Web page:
How do you solve this question:

For how many integers $x$ is $(x + 49)/(x − 16)$ an integer?

Should I set this expression equal to something and then solve? Please explain how I should solve this problem.

  • $\begingroup$ Did you try doing that and seeing what happened? If it had worked, you wouldn't even have needed to ask this question. $\endgroup$ – Qiaochu Yuan Jan 23 '16 at 22:58
  • $\begingroup$ @QiaochuYuan I did try doing that and it didn't lead me anywhere. I was wondering if someone else had the same idea and if I had done something wrong when trying to find a solution. $\endgroup$ – Ayush Jan 23 '16 at 23:00
  • $\begingroup$ Try thinking in the descomposition of $x$. $\endgroup$ – YTS Jan 23 '16 at 23:11
  • $\begingroup$ I don't see how this is trivial, but it is a finite problem. If $x>81$ then the fraction is $<2$, hence non-integral. I'd just look at all the cases. $\endgroup$ – lulu Jan 23 '16 at 23:24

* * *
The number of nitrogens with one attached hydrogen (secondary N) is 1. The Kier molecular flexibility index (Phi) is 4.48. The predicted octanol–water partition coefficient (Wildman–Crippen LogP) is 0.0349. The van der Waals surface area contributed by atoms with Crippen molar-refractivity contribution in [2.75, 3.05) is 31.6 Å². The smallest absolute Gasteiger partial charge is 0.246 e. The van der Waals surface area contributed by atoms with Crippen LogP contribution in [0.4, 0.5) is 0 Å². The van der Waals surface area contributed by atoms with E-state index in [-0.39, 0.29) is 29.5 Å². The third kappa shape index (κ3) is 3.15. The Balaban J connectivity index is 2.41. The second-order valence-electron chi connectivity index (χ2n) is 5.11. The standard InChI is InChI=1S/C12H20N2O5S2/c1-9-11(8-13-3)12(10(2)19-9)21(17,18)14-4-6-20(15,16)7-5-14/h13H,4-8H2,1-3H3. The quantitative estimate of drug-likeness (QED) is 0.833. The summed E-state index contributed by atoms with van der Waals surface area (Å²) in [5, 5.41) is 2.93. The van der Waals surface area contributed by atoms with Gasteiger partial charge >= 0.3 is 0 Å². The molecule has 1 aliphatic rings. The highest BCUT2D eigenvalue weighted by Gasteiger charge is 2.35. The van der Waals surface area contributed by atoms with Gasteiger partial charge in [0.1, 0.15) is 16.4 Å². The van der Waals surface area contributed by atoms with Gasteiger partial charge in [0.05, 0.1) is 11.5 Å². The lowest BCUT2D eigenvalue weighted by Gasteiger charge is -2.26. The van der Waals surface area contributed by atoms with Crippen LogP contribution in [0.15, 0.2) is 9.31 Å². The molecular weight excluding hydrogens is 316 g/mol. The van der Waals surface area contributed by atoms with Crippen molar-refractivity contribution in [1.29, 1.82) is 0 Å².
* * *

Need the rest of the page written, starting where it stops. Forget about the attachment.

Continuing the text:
• $\begingroup$ @lulu It's just all of the factors, both positive and negative, of $49+16=65$ minus $16$. These problems are trivial, but only once you get to know them. I'll explain more in a full answer. $\endgroup$ – Noble Mushtak Jan 23 '16 at 23:26

First, rewrite this as $\frac{y+65}{y}$ where $y=x-16$. Having just $y$ in the denominator will make this much easier.

Basically, we need to find all of the integers $y$ such that $y+65=ky$ for some $k \in \mathbb{N}$. We can rewrite this as $(1-k)y=65$. Notice that this means that $y$ is a factor of $65$. Thus, this expression is an integer if and only if $y$ is a factor of $65$, or when $y \in \{ -65, -13, -5, -1, 1, 5, 13, 65 \}$.

However, $y=x-16$, or $x=y+16$. Therefore, we need to increase all of our $y$s by 16. Thus, $x \in \{ -49, 3, 11, 15, 17, 21, 29, 81 \}$. Thus, the number of solutions is $8$.

  • $\begingroup$ (+1) Thanks for this. Clever device. These days, if I get to something that can be programmed instantly, I stop looking. Bad habit. $\endgroup$ – lulu Jan 23 '16 at 23:35
  • $\begingroup$ Programming can be really helpful for solving some problems like on Project Euler, but I think on Math StackExchange, most of the problems can be done by hand. $\endgroup$ – Noble Mushtak Jan 23 '16 at 23:39

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